Ex-Scientologist Story #183 Hubbard’s medical officer, Jim Dincalci.

VOICEOVER     “Hubbard even consigned his own son, Quentin, who was a senior
auditor on the ship to the RPF.”
“Quentin really was a real sweet kid. He was a real nice guy, and very soft-spoken and it was very difficult for him being Hubbard’s son and being put very high position and I don’t think he was that interested in it.  He just wanted to be a pilot and also the fact that he was gay and that’s a very tough thing in Scientology, to be gay.  Especially that kid, to be Hubbard’s son and this top technical person, and to be gay.  Oh, that would be a horrible thing to be wrestling with.”
“Quentin was sent to the RPF, after he committed the sin of trying to commit suicide. Two years later he succeeded.”
“Hubbard saw it as a betrayal, because everything was referenced around him, the world was doing everything to him. This technology that was supposed to work, didn’t even work on the senior person of all Scientology, you know, Hubbard and his son.  No, he just saw that as an attack from his son. You know, the love was gone.  He had lost love.”

The above was taken from the ‘Secret Lives.” video shown below.  Jim was on the long list of people who were close enough to Hubbard to eventually find out that he was nothing more than a charlatan with a mean streak.

Published in: on June 10, 2011 at 12:32 pm  Leave a Comment  

Ex-Scientologist story #182 Abused by Miscavige, then the RPF.

True stories about a fake religion.

Hines remembers back to the mid 1990s and the unmistakable sound of Miscavige’s footsteps coming down the hall.

“Where is that m—–f—–?” he heard Miscavige shout.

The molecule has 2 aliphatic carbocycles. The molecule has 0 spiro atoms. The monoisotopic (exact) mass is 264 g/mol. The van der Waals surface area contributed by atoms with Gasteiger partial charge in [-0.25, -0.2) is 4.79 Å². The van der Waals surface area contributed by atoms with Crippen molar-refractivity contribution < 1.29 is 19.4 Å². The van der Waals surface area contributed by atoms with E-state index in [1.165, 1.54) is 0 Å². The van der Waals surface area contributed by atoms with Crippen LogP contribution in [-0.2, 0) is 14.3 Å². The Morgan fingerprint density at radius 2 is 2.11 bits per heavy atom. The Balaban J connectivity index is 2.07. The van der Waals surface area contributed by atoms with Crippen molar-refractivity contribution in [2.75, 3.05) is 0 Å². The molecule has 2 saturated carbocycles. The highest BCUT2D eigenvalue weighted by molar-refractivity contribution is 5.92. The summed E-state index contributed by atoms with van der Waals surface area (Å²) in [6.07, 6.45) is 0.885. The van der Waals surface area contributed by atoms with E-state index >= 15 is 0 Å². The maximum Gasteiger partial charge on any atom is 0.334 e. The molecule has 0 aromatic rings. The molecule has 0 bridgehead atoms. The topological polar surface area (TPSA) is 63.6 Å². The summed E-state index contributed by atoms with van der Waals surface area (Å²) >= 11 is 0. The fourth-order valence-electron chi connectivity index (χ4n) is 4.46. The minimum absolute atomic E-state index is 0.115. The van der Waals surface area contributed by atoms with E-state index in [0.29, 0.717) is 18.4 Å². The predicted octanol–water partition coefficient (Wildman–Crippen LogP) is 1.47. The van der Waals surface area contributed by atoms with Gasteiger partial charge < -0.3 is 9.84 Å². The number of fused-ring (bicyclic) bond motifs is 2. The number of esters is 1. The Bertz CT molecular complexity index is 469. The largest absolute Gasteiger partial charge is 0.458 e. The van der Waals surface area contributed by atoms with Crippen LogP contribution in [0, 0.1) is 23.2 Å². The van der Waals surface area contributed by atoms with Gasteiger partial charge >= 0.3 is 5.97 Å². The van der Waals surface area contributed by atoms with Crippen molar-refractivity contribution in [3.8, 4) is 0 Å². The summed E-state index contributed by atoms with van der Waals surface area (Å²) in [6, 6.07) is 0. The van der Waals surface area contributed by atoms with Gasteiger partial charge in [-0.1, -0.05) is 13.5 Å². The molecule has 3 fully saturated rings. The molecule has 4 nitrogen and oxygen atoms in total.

Hines was in Room 106 of the Del Sol executive offices. A veteran auditor, Hines usually worked at the church’s Celebrity Centre in Hollywood. He said he counseled Nicole Kidman and Kirstie Alley.

But counseling the wife of one of Miscavige’s favorite speech writers had not gone well, and Hines had been called back to the base.

Hines braced himself as the footsteps drew near.

Miscavige poked his head in the office, Hines recalled, and said: “There he is.”

Without another word, Hines said, “He hit me in the head. He just hit me in the head, in the side of the head,” an open-handed blow.

“It did sting and it did knock me back. And then he got right up in my face and was kind of yelling at me. Then he walked out. The next thing I knew, I was on the RPF.”

Scientology bills its Rehabilitation Project Force as an opportunity for wayward Sea Org members to find redemption through manual labor. Some defectors say it can be abused.

Hines said he spent three years on the RPF, on a labor crew that cleared land, painted old mobile homes and built sheds at Happy Valley, a church-owned tract about 10 miles from the base.

Finally authorized to return to the base, he reunited with his wife and their son, who was born in 1984, prior to a church ban on children imposed on Sea Org members. It took all of three weeks for him to land back on the RPF. His offense? He didn’t stand up when Miscavige came into a room.

This time was worse. He lived in an 8-by-10-foot shed and slept on concrete. He couldn’t talk to anyone. He was under constant guard. Letters he wrote his wife were read and returned to him. She divorced him while he toiled in isolation.

Looking back at his six years in the RPF, Hines views it as a mind-control technique.

“In the RPF, they try to get you to take responsibility. You are supposed to confront the evil things you did, and deal with those in auditing. You are there because you are evil.”